Maryland Democrats say they’re unlikely to pass Larry Hogan’s signature crime bill, angering the governor

Maryland Gov. Larry Hogan speaks to reporters during a State House news conference Thursday morning. He admonished lawmakers for not acting on his crime bills.

Citing their opposition to mandatory minimum sentences, Democrats in the Maryland General Assembly say they are unlikely to pass Gov. Larry Hogan’s priority this session ― the Violent Firearms Offender Act ― infuriating the governor, who alleges lawmakers aren’t taking shootings in Baltimore seriously.

In an interview with The Baltimore Sun, Hogan argued lawmakers who don’t support his legislation are out of touch with the views of most Marylanders and should step down from their leadership posts. On a table in his office at the State House, he spread out internal poll results that he said show residents overwhelmingly want “tougher sentences for violent offenders who commit crimes with guns.”


“If they don’t pass the bill, people are going to continue to die,” Hogan warned Wednesday. “People are going to get shot every day in Baltimore City.”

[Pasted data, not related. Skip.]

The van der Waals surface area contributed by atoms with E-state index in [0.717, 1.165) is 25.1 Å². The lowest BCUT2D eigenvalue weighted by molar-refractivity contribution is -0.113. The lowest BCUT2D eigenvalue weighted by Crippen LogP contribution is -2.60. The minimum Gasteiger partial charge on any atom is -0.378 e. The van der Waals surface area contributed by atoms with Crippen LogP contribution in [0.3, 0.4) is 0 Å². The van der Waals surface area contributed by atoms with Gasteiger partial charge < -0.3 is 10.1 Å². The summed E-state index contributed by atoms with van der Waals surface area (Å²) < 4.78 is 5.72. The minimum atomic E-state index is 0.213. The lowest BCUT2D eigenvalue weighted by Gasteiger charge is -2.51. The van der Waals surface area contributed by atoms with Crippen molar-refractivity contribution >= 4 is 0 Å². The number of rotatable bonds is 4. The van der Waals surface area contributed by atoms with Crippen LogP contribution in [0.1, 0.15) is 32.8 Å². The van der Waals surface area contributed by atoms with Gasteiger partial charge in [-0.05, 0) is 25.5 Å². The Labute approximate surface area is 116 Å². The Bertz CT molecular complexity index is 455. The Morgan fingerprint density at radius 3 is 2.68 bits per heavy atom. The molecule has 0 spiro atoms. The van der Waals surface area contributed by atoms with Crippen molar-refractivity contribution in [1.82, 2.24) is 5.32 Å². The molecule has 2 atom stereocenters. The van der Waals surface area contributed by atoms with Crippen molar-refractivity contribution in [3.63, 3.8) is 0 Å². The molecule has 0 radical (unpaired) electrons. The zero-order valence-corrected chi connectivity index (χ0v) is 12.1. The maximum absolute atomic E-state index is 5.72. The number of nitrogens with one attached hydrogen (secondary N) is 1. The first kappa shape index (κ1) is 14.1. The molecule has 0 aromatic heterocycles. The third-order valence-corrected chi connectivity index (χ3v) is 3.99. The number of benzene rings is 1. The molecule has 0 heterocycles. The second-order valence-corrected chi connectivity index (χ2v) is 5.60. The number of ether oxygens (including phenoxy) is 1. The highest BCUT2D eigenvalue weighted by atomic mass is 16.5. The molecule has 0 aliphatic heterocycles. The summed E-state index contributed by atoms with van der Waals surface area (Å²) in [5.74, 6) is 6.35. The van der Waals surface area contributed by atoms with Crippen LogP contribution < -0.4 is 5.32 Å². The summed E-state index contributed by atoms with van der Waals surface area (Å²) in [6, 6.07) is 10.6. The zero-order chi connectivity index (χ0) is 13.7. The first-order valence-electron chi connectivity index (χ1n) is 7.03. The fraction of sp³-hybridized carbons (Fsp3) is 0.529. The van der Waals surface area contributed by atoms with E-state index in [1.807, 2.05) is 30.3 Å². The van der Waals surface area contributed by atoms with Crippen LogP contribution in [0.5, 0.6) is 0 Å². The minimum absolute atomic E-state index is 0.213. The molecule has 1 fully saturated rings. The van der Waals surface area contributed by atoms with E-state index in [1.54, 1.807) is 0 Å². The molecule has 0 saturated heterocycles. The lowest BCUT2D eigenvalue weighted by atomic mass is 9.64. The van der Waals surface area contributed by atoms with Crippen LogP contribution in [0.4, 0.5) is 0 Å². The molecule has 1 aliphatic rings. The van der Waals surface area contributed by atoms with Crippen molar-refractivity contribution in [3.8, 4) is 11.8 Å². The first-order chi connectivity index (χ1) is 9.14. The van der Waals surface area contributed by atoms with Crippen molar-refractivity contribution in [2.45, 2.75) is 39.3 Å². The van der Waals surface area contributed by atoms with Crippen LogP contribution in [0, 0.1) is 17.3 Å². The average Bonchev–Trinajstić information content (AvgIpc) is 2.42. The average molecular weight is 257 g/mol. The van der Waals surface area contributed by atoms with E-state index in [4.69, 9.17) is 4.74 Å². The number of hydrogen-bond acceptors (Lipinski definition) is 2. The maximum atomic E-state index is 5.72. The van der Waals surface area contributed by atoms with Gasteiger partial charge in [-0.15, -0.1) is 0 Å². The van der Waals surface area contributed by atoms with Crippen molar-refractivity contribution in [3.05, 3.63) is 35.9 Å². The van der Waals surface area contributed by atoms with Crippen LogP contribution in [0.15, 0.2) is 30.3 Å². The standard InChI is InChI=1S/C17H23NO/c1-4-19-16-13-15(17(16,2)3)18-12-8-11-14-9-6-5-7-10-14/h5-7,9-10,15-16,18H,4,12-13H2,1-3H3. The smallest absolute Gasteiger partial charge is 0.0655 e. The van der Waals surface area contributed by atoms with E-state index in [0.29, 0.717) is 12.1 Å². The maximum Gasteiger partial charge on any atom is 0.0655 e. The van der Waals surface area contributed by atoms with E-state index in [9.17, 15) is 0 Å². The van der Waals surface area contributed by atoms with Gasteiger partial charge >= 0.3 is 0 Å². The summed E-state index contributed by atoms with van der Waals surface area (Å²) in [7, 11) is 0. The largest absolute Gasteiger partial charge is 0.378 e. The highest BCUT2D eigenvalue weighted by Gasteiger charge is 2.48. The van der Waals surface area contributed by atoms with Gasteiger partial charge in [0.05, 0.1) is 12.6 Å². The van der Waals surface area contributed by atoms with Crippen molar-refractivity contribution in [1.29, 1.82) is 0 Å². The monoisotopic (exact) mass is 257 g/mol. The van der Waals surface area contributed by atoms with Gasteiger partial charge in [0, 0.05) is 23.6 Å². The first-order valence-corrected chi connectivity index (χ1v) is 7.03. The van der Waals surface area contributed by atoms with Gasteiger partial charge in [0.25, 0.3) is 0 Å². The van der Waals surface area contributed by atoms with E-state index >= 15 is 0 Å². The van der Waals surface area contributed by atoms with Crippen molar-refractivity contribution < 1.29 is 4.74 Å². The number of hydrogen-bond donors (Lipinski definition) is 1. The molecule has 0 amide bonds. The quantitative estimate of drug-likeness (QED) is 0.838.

The act would toughen about a dozen penalties in Maryland law for people convicted of gun offenses, including for using a firearm in the commission of a crime and possession of an illegal gun. It would impose six new mandatory minimum sentences on gun offenders; mandate consecutive, not concurrent, sentences for five other gun crimes, and lengthen the maximum penalty on two more gun offenses.


A nonpartisan Department of Legislative Services analysis determined the bill could mean longer sentences for more than 800 gun offenders a year.

“If they don’t pass the bill, people are going to continue to die. People are going to get shot every day in Baltimore City.”

—  Maryland Gov. Larry Hogan

Democrats say they oppose the mandatory minimum sentences in the legislation. They note the General Assembly passed tougher mandatory minimum sentences on some gun offenders just two years ago, and those have done nothing to lower the violent crime rate in Baltimore. The city has suffered from more than 300 homicides for five years in a row. More than 40 people already have been slain in 2020.

Sen. William C. Smith Jr., the new chairman of the Judicial Proceedings Committee, said Hogan’s bill will not receive approval in his committee unless the provisions that remove judicial discretion in sentencing are removed.

Smith, a Montgomery County Democrat, said the Hogan administration has offered him no data that mandatory minimum sentencing laws improve public safety.

“I’m not interested in moving a bill with draconian mandatory minimums, absent any hard evidence such measures would improve the security proposition in Baltimore City or the rest of the state,” Smith said.